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Celebrate National Lighthouse Day, August 7th, at Palmetto Dunes Resort

On August 7, 1789, Congress approved an Act for the establishment and support of lighthouses, beacons, buoys and public piers. This is why August 7th is unofficially considered National Lighthouse Day.

At Palmetto Dunes, “National Lighthouse Day” holds special significance. Featured on the National Register of Historic Places and part of the Inventory of Historic Light Stations, the Rear Range Lighthouse occupies a unique place in Hilton Head Island history.

The Hilton Head Rear Range Lighthouse — overlooking the Arthur Hills Golf Course in the Leamington community of Palmetto Dunes Oceanfront Resort was recently extensively restored for a second time since 1985.

old blueprint sketch of rear range lighthouse

One of only a handful of surviving lighthouses in South Carolina, the Hilton Head Rear Range Lighthouse is Hilton Head Island’s only historic lighthouse. The distinctive structure was built between 1879 and 1880 as part of a larger system of navigation lights guiding ships into Port Royal Sound. Congress authorized $40,000 for the construction of the complex. A cast-iron skeleton tower built about a mile inland on six concrete piers, the lighthouse stands 92 feet tall and was activated in 1880. Light from the structure was visible from 15 miles away.

In 1985, Greenwood Communities and Resorts, the parent company of Palmetto Dunes, refurbished the lighthouse, cistern and oil house — installing a decorative sodium vapor optic —and opened the grounds to the public. On December 12, 1985, the Hilton Head Rear Range Lighthouse was added to the National Register of Historic Places, and has served as a popular Palmetto Dunes landmark and visitor destination ever since.

view looking up from the bottom of rear range lighthouse

Now, the Hilton Head Rear Range Lighthouse has been renovated again, including the addition of a new cedar shingle roof, which was stained, replacement of 360-degree observation deck boards and structural wood areas, cleaning and treating of the interior, cleaning of the exterior, and the structure was painted with an oil-based, marine-grade paint. In addition, the windows and doors were replaced and painted in a “Charleston Green,” while overgrown foliage around the lighthouse was removed, and more.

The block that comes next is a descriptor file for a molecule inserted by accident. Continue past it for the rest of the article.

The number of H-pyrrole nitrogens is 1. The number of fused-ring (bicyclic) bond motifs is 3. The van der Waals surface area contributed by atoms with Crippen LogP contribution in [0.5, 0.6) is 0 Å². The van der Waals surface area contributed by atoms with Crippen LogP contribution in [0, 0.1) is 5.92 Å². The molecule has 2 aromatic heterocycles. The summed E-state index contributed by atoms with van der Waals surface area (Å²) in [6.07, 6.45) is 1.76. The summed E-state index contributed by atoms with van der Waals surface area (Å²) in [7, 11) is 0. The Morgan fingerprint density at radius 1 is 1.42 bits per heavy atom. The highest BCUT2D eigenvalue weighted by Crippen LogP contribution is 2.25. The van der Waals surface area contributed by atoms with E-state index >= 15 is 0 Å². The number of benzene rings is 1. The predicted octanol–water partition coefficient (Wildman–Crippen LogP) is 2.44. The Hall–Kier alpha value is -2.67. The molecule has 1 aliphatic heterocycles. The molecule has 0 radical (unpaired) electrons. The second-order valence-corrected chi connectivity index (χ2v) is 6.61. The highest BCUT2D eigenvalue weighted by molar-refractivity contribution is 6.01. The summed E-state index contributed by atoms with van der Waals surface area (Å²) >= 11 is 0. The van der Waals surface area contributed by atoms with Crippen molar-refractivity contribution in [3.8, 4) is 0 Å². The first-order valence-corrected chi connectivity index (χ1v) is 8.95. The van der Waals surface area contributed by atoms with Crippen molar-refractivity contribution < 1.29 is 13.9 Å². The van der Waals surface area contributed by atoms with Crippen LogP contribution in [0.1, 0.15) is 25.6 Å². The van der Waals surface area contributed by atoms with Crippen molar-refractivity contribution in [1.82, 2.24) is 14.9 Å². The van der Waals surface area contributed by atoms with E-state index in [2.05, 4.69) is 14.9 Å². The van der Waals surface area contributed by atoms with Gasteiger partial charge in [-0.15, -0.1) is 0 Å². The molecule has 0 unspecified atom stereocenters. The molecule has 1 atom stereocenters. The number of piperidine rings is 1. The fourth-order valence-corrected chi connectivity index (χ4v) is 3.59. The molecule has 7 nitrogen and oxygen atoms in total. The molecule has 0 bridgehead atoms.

Since its recent renovation, the lighthouse has garnered local, regional and industry-wide media coverage.

leamington live oak tree next to lighthouse with sun setting between trees

In addition, the Leamington Live Oak (Quercus virginiana) stands close to the Hilton Head Rear Range Lighthouse and provides a magnificent backdrop for the 15th green of the Arthur Hills Golf Course. The tree stands approximately 70 feet tall and has a canopy that spreads across 150 feet. With a diameter of about 9 feet, calculations estimate the age of the tree to be between 435 to 450 years old (from a 2019 survey report), recognizing it as one of Hilton Head Island’s oldest living trees.

Guests who wish to visit the lighthouse should enter Palmetto Dunes and proceed to the resort’s South Gate, where they can request a guest pass. Proceed to the Leamington Gate and turn left onto Leamington Lane to the lighthouse, then park along the roadside. Unfortunately, the lighthouse is not open for visitors to view inside or to climb to the top. The Lighthouse area is also one of numerous popular wedding venues in Palmetto Dunes and is available for private events for up to about 120 guests.

A number of interesting ghost stories and legends surround this historic lighthouse. In 1898, a major hurricane lashed the South Carolina coast. Determined to keep the light burning, lighthouse keeper Adam Fripp died of a heart attack during the storm. At Fripp’s urging, his 21-year-old daughter, Caroline, kept the navigational light burning. But she passed away a few weeks later from exhaustion and the loss of her father, inspiring haunted sightings of a female ghost in a long blue dress on dark, rainy nights.

old aerial photo of lighthouse and marine barracks

The lighthouse, which originally included a wooden exterior, was deactivated in 1932. During World War II, however, the structure served as an important lookout tower for enemy ships and anchored Camp McDougal, a network of U.S. Marine temporary barracks and ammunition sheds. Gun emplacements and searchlights were established on the nearby beach. Marines were taught to use naval guns, called “Big Betsy,” as well as .30 and .50 caliber machine guns, and practiced firing these weapons into the Atlantic.

There’s a lot to love about the lighthouse in Palmetto Dunes Resort — particularly this National Lighthouse Day!

Plan your visit to the Rear Range Hilton Head Island Lighthouse here. And join us on Facebook at


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